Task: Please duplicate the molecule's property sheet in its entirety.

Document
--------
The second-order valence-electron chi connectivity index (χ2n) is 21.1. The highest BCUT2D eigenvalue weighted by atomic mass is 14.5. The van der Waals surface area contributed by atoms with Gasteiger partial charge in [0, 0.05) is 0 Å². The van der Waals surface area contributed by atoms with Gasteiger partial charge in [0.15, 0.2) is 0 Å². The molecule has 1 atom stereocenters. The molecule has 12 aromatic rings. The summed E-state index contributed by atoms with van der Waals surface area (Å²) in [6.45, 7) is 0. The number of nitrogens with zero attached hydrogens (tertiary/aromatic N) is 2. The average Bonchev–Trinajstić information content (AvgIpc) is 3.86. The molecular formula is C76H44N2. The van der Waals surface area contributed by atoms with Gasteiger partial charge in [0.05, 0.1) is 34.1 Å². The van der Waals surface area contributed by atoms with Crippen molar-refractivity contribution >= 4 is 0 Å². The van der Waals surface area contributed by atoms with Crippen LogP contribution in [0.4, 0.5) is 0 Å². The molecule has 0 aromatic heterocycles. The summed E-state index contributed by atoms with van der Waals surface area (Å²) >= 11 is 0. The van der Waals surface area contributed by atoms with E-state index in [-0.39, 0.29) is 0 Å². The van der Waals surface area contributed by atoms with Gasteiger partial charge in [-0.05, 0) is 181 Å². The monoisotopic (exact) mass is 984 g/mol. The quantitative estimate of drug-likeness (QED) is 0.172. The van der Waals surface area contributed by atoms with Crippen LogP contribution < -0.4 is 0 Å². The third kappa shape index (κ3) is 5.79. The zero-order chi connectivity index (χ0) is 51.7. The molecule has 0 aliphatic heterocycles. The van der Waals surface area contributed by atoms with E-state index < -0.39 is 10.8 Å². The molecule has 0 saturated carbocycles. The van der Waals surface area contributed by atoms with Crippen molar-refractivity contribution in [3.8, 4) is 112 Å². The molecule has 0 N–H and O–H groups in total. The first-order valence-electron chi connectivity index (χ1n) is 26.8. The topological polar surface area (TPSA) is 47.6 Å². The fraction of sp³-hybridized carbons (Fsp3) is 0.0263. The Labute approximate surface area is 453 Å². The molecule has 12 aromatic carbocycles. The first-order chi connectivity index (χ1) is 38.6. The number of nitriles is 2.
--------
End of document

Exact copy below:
The second-order valence-electron chi connectivity index (χ2n) is 21.1. The highest BCUT2D eigenvalue weighted by atomic mass is 14.5. The van der Waals surface area contributed by atoms with Gasteiger partial charge in [0, 0.05) is 0 Å². The van der Waals surface area contributed by atoms with Gasteiger partial charge in [0.15, 0.2) is 0 Å². The molecule has 1 atom stereocenters. The molecule has 12 aromatic rings. The summed E-state index contributed by atoms with van der Waals surface area (Å²) in [6.45, 7) is 0. The number of nitrogens with zero attached hydrogens (tertiary/aromatic N) is 2. The average Bonchev–Trinajstić information content (AvgIpc) is 3.86. The molecular formula is C76H44N2. The van der Waals surface area contributed by atoms with Gasteiger partial charge in [0.05, 0.1) is 34.1 Å². The van der Waals surface area contributed by atoms with Crippen molar-refractivity contribution >= 4 is 0 Å². The van der Waals surface area contributed by atoms with Crippen LogP contribution in [0.4, 0.5) is 0 Å². The molecule has 0 aromatic heterocycles. The summed E-state index contributed by atoms with van der Waals surface area (Å²) >= 11 is 0. The van der Waals surface area contributed by atoms with E-state index in [-0.39, 0.29) is 0 Å². The van der Waals surface area contributed by atoms with Gasteiger partial charge in [-0.05, 0) is 181 Å². The monoisotopic (exact) mass is 984 g/mol. The quantitative estimate of drug-likeness (QED) is 0.172. The van der Waals surface area contributed by atoms with Crippen LogP contribution < -0.4 is 0 Å². The third kappa shape index (κ3) is 5.79. The zero-order chi connectivity index (χ0) is 51.7. The molecule has 0 aliphatic heterocycles. The van der Waals surface area contributed by atoms with E-state index < -0.39 is 10.8 Å². The molecule has 0 saturated carbocycles. The van der Waals surface area contributed by atoms with Crippen molar-refractivity contribution in [3.8, 4) is 112 Å². The molecule has 0 N–H and O–H groups in total. The first-order valence-electron chi connectivity index (χ1n) is 26.8. The topological polar surface area (TPSA) is 47.6 Å². The fraction of sp³-hybridized carbons (Fsp3) is 0.0263. The Labute approximate surface area is 453 Å². The molecule has 12 aromatic carbocycles. The first-order chi connectivity index (χ1) is 38.6. The number of nitriles is 2.